Posted by: bridget | 20 September 2007

Women More Likely to Divorce, Census Says (Edited)

The Census published the results of a study about marriage, divorce, and the longevity of marriages recently.  The most important part of the survey indicated that less than half of marriages make it to 25 years, due to either divorce, separation, or widowhood.  (Note, however, that the survey was taken in 2004, so slightly less than 10% of those married during the 1970s were not able to report on whether or not they reached their 25th anniversary.  Once that is factored in, 53% of couples married during the 1970s have reached their 25th anniversary.)  Women are more likely to divorce (or be widowed):

About 80 percent of first marriages that took place in the late 1950s lasted at least 15 years. Among people who married in the late 1980s for the first time, however, only 61 percent of the men and 57 percent of the women were married 15 years later.

The NYT article has a slew of statistics regarding marriage which reveal some sort of differences between men and women.  Most of them are for second-time marriages, overall marriage rate, or the like (where a distinction between men and women can logically be drawn – ex. men who divorce may be more likely to remarry a second time, thus reducing the number of men who eventually marry, and increasing women’s divorce rate). 

PG kindly found the original data from the Census (here) and cleared some a massive amount of confusion. 

Interestingly, at every level, men were more likely to be married than women.  Whether this is due to a discrepancy in remarriage rates or life expectancy (the Census seems to conflate those who are divorced and those who are widowed: if Annie and Al wed, they would be treated as “not wed” 15 years later if divorced or if Al died – thus, women, by virtue of a longer life expectancy, will have a lower chance of being wed). 


  1. I just had to laugh. I’m with you.

  2. Did they include gay marriages?

  3. And I don’t mean happy ones….

  4. Er, obviously not, because they were taken from the 1970s. Gay marriage started in 2004 in Massachusetts.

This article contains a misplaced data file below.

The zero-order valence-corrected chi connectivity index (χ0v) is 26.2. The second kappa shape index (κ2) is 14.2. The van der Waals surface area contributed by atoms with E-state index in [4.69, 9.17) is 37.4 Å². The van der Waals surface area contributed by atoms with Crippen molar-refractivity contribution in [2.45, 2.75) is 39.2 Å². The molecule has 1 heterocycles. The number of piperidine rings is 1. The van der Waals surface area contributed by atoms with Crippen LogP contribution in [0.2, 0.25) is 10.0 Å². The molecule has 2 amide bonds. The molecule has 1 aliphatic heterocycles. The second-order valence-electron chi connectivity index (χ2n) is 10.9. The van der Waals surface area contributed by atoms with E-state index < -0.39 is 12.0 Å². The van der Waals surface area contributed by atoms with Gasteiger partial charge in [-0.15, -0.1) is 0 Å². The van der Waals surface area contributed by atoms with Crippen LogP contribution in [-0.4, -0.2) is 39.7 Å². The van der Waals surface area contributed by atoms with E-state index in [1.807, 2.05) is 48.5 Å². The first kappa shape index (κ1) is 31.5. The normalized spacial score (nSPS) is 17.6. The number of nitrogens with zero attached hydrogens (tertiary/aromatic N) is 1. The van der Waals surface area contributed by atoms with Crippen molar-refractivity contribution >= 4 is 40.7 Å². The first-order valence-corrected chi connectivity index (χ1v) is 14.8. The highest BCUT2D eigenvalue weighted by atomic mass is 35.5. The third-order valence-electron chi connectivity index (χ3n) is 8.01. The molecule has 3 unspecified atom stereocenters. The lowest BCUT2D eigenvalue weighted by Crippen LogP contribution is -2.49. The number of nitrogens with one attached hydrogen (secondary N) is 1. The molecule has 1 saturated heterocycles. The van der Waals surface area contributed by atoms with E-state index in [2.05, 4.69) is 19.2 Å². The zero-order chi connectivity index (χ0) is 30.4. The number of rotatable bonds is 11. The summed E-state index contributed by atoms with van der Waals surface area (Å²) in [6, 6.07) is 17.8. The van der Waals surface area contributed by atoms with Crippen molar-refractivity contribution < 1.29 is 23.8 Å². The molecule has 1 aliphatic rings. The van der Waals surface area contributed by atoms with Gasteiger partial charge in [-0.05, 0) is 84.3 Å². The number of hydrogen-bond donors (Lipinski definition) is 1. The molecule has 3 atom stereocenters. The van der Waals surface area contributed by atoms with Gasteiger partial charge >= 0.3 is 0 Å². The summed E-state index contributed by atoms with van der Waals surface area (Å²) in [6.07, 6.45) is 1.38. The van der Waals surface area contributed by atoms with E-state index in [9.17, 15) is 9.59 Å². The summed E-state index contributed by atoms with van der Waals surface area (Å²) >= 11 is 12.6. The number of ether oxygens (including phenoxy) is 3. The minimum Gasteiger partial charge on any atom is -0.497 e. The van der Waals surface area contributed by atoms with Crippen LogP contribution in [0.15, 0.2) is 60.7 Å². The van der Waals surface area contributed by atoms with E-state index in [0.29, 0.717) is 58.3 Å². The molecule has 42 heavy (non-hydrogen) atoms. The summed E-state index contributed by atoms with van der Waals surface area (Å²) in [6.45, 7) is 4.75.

5. What if the women were more likely to have married more than once during the timespan in question?

    That is, suppose women are letters and men are numbers. In 1985, A married 1, B married 2, C married 3, and D married 4. In 1986, A and 1 divorced, and A married 5 that same year. 1 had discovered he was gay and didn’t remarry. Thus of the women who had first marriages 1985-1989, only B, C and D (3/4 = 75%) were married 15 years later. But of the men who had first marriages 1985-1989, 2, 3, 4 and 5 (4/5 = 90%) were married 15 years later.

  6. PG:

    I would agree, except I’m pretty sure the statistic was for people married to their original partners. If it’s the first marriage for both, it doesn’t make sense.

    Your analysis explains the other discrepancies in the data set (i.e. men who divorce are more likely to remarry; fewer men than women marry at some point – basically, men marry, divorce, and remarry, while women are less likely to remarry).

  7. theobromophile,

    Neither the NYT article you quote nor the Census’s table specifies that it had to have been a first marriage for both bride and groom. It is divided into First Marriages, statistics for men, and First Marriages, statistics for women. See Table 2 at the link (which is the same table the Times reproduced).

  8. So you found the actual stats – thank you!

    That clears something up.

    I do find it interesting, though, to look through the data. There are about 20% more women in the 1950s era marriages. They also don’t disaggregate divorce and death in Table 2 – thus, at the end of 15 years, 80.3% of men and 79.4% of women who were married between 1955 and 1959 were still wed, but that splits to 61.4% and 54.7%, respectively, by the golden anniversary.

    I guess I’m surprised that there would be enough second marriages among people in the late 60s to account for the discrepancy – apparently, quite a few men on their second marriage wed a woman who had never been married.

    Nevertheless…. women are more likely to divorce. ;)

  9. Sorry I don’t comment here more often. Anyway, you made good points. Maybe women are more likely to divorce because of the pressure men put on them. I don’t know..after living with my inlaws and seeing how my bro in law is–I am surprised they are still married. He ttly expects her to do everything and all he has to do is go to work. I think that most men are that way. No wonder women want out. I mean, what century do we live in?? Geesh.

    Thanks for the post. It was entertaining.

  10. The most important part of the survey indicated that less than half of marriages make it to 25 years, due to either divorce, separation, or widowhood. No quarrel with those stats.

    See clarification.

  11. Thank you for that, PG.

    I’ll edit.

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